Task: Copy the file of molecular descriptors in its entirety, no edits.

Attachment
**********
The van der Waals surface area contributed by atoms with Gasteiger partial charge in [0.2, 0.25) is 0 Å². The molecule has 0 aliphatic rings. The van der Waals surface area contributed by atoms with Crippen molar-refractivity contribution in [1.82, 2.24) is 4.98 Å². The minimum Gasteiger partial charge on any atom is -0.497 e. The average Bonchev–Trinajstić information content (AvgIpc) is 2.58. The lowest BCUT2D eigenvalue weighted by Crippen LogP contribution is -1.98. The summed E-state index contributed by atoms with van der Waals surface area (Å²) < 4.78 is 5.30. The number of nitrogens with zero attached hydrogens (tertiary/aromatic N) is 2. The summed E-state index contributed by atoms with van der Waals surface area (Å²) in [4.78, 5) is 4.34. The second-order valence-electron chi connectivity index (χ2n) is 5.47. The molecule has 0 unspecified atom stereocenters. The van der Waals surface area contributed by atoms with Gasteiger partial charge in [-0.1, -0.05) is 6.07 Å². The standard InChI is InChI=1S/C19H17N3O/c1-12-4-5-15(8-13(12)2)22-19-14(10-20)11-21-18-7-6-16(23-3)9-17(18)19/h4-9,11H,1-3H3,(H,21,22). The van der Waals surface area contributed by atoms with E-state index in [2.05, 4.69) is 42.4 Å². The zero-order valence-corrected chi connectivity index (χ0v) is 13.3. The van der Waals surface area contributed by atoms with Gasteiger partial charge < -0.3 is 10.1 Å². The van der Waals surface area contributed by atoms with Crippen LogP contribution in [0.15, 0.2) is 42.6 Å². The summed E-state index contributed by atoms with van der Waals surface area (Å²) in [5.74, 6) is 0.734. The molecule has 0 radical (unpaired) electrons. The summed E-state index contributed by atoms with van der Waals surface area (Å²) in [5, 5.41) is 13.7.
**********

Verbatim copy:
The van der Waals surface area contributed by atoms with Gasteiger partial charge in [0.2, 0.25) is 0 Å². The molecule has 0 aliphatic rings. The van der Waals surface area contributed by atoms with Crippen molar-refractivity contribution in [1.82, 2.24) is 4.98 Å². The minimum Gasteiger partial charge on any atom is -0.497 e. The average Bonchev–Trinajstić information content (AvgIpc) is 2.58. The lowest BCUT2D eigenvalue weighted by Crippen LogP contribution is -1.98. The summed E-state index contributed by atoms with van der Waals surface area (Å²) < 4.78 is 5.30. The number of nitrogens with zero attached hydrogens (tertiary/aromatic N) is 2. The summed E-state index contributed by atoms with van der Waals surface area (Å²) in [4.78, 5) is 4.34. The second-order valence-electron chi connectivity index (χ2n) is 5.47. The molecule has 0 unspecified atom stereocenters. The van der Waals surface area contributed by atoms with Gasteiger partial charge in [-0.1, -0.05) is 6.07 Å². The standard InChI is InChI=1S/C19H17N3O/c1-12-4-5-15(8-13(12)2)22-19-14(10-20)11-21-18-7-6-16(23-3)9-17(18)19/h4-9,11H,1-3H3,(H,21,22). The van der Waals surface area contributed by atoms with E-state index in [2.05, 4.69) is 42.4 Å². The zero-order valence-corrected chi connectivity index (χ0v) is 13.3. The van der Waals surface area contributed by atoms with Gasteiger partial charge < -0.3 is 10.1 Å². The van der Waals surface area contributed by atoms with Crippen LogP contribution in [0.15, 0.2) is 42.6 Å². The summed E-state index contributed by atoms with van der Waals surface area (Å²) in [5.74, 6) is 0.734. The molecule has 0 radical (unpaired) electrons. The summed E-state index contributed by atoms with van der Waals surface area (Å²) in [5, 5.41) is 13.7.